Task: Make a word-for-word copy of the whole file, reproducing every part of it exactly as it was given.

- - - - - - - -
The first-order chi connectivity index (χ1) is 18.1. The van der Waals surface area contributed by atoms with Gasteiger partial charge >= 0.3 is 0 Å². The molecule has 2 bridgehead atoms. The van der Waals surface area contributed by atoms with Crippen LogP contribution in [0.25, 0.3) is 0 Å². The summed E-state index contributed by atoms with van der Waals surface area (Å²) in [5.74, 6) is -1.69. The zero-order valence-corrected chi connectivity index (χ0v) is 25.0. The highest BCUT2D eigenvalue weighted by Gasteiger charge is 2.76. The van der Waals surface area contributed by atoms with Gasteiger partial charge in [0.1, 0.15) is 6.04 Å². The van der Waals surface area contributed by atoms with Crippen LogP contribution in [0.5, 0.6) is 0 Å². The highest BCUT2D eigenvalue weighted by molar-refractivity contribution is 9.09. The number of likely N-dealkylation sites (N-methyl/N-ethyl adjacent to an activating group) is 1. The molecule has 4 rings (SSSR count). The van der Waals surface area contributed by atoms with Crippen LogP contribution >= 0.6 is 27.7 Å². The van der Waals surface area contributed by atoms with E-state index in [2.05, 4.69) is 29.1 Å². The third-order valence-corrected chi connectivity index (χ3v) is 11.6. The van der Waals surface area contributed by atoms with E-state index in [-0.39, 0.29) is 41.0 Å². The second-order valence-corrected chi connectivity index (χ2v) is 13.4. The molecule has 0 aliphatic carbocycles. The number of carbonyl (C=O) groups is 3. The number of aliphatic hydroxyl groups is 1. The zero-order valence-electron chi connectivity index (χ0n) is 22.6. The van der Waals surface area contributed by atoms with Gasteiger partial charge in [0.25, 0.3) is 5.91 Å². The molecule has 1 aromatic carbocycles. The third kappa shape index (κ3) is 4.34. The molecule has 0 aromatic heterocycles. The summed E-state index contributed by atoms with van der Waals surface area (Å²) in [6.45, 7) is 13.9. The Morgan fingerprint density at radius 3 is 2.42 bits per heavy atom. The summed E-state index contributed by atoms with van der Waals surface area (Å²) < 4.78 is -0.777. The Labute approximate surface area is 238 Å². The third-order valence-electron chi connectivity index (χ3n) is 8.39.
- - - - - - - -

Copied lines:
The first-order chi connectivity index (χ1) is 18.1. The van der Waals surface area contributed by atoms with Gasteiger partial charge >= 0.3 is 0 Å². The molecule has 2 bridgehead atoms. The van der Waals surface area contributed by atoms with Crippen LogP contribution in [0.25, 0.3) is 0 Å². The summed E-state index contributed by atoms with van der Waals surface area (Å²) in [5.74, 6) is -1.69. The zero-order valence-corrected chi connectivity index (χ0v) is 25.0. The highest BCUT2D eigenvalue weighted by Gasteiger charge is 2.76. The van der Waals surface area contributed by atoms with Gasteiger partial charge in [0.1, 0.15) is 6.04 Å². The van der Waals surface area contributed by atoms with Crippen LogP contribution in [0.5, 0.6) is 0 Å². The highest BCUT2D eigenvalue weighted by molar-refractivity contribution is 9.09. The number of likely N-dealkylation sites (N-methyl/N-ethyl adjacent to an activating group) is 1. The molecule has 4 rings (SSSR count). The van der Waals surface area contributed by atoms with Crippen LogP contribution >= 0.6 is 27.7 Å². The van der Waals surface area contributed by atoms with E-state index in [2.05, 4.69) is 29.1 Å². The third-order valence-corrected chi connectivity index (χ3v) is 11.6. The van der Waals surface area contributed by atoms with E-state index in [-0.39, 0.29) is 41.0 Å². The second-order valence-corrected chi connectivity index (χ2v) is 13.4. The molecule has 0 aliphatic carbocycles. The number of carbonyl (C=O) groups is 3. The number of aliphatic hydroxyl groups is 1. The zero-order valence-electron chi connectivity index (χ0n) is 22.6. The van der Waals surface area contributed by atoms with Gasteiger partial charge in [0.25, 0.3) is 5.91 Å². The molecule has 1 aromatic carbocycles. The third kappa shape index (κ3) is 4.34. The molecule has 0 aromatic heterocycles. The summed E-state index contributed by atoms with van der Waals surface area (Å²) in [6.45, 7) is 13.9. The Morgan fingerprint density at radius 3 is 2.42 bits per heavy atom. The summed E-state index contributed by atoms with van der Waals surface area (Å²) < 4.78 is -0.777. The Labute approximate surface area is 238 Å². The third-order valence-electron chi connectivity index (χ3n) is 8.39.